Evans: Giants still in 'search mode' for closer, but 'it's progressing'

As the Winter Meetings get set to begin in Washington, D.C. on Monday, the Giants still haven't crossed off the top item on their offseason wish list.

The closer role remains vacant.

Names like Mark Melancon and Greg Holland have been linked to the Giants over the last few weeks, but nothing has materialized.

On Friday, GM Bobby Evans provided an update while speaking with ESPN's Buster Olney.

"There's been a lot of signings and a number of trades. In many ways, more done prior to the winter meetings than in the last couple of years. We still are in process, relative to trade options, relative to free agent options, to be clear who's pitching the ninth inning for us. So we feel we have the makings of a good bullpen, we just need to be clear who's pitching the ninth. And we'd like to solidify that through the trade market or free agent market. It's progressing. We're a month into this process, so we have a lot more information. But ultimately, until we have a closer, we're still in the search mode.

There's a nice balance between both. It's just that, they both have costs. Relative to a trade, sometimes you're giving up, in some cases, one or more of your top prospects and other prospects below that. In the way of free agency, it's obviously an expenditure for a certain number of years that is elavated more on the supply and demand side. That said, there are some middle tier late inning options as well that may not be as demanding as some of the bigger names. Again, it's a balance of options trying to measure all three."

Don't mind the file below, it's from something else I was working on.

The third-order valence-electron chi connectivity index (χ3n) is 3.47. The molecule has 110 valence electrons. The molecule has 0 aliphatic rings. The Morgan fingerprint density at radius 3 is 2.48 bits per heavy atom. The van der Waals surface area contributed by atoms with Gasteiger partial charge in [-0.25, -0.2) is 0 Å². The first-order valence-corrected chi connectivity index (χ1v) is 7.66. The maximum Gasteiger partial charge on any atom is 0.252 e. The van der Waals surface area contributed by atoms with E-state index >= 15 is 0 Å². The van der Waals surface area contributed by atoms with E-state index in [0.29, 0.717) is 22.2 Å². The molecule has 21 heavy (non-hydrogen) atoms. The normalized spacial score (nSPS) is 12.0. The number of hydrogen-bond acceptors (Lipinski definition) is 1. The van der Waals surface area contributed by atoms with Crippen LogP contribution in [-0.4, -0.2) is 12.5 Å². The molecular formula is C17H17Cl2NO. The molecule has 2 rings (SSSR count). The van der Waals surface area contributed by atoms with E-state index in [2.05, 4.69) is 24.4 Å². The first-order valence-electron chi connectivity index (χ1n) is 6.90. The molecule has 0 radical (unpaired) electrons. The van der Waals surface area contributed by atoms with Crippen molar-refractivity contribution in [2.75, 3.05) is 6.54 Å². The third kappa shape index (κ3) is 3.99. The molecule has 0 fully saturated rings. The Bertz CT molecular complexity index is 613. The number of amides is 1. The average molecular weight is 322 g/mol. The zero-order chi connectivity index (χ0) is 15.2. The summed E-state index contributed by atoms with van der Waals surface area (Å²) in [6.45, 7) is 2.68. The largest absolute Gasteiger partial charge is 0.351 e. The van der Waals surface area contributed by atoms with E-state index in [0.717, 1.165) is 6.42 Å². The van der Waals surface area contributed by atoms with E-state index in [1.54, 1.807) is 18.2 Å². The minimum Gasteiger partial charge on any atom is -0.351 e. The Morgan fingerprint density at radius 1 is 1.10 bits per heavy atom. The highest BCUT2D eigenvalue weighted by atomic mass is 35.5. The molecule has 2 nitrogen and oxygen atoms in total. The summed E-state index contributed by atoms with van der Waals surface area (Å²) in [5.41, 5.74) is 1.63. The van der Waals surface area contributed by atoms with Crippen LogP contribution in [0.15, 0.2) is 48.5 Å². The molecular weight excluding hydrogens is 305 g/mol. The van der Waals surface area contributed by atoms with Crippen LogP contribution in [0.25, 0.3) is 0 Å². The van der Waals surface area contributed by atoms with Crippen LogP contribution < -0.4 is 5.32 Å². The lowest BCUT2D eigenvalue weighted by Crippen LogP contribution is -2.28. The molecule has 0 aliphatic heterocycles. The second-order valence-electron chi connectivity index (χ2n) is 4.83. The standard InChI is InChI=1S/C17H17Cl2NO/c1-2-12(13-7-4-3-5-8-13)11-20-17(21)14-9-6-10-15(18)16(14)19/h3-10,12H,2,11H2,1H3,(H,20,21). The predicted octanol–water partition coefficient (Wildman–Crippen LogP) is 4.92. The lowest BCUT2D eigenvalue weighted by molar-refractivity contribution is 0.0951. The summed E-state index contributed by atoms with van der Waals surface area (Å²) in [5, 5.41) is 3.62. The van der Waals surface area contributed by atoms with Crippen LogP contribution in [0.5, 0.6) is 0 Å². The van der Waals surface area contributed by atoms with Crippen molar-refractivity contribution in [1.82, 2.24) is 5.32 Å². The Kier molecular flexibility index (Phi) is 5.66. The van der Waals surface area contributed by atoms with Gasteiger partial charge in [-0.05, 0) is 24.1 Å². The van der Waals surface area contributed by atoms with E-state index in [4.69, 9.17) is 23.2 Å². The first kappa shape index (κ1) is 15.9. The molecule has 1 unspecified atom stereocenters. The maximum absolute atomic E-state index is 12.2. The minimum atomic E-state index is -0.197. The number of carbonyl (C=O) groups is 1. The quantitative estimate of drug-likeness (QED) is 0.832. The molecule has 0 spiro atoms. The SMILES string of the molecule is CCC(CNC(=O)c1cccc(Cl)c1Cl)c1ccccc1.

McCoy, Bills run game to 'throw the gauntlet' at Raiders defensive front

McCoy, Bills run game to 'throw the gauntlet' at Raiders defensive front

ALAMEDA – Rex Ryan coined the phrase “ground and pound” when he was head coach of the New York Jets, reflected his desire to run often and run vertically with power. He’s with a different team, but the term traveled with him.

Ryan like to control on the ground. 

It’s no surprise Ryan’s Buffalo Bills are the NFL’s best rushing attack. They average 157.4 yards per game on the ground, a massive total led by lead back LeSean McCoy and speedy quarterback Tyrod Taylor. The Bills average 5.3 yards per carry and run a ton, nearly 30 times per game. That’s second only to Dallas. And, to top it all off, they’ve only fumbled twice running the football.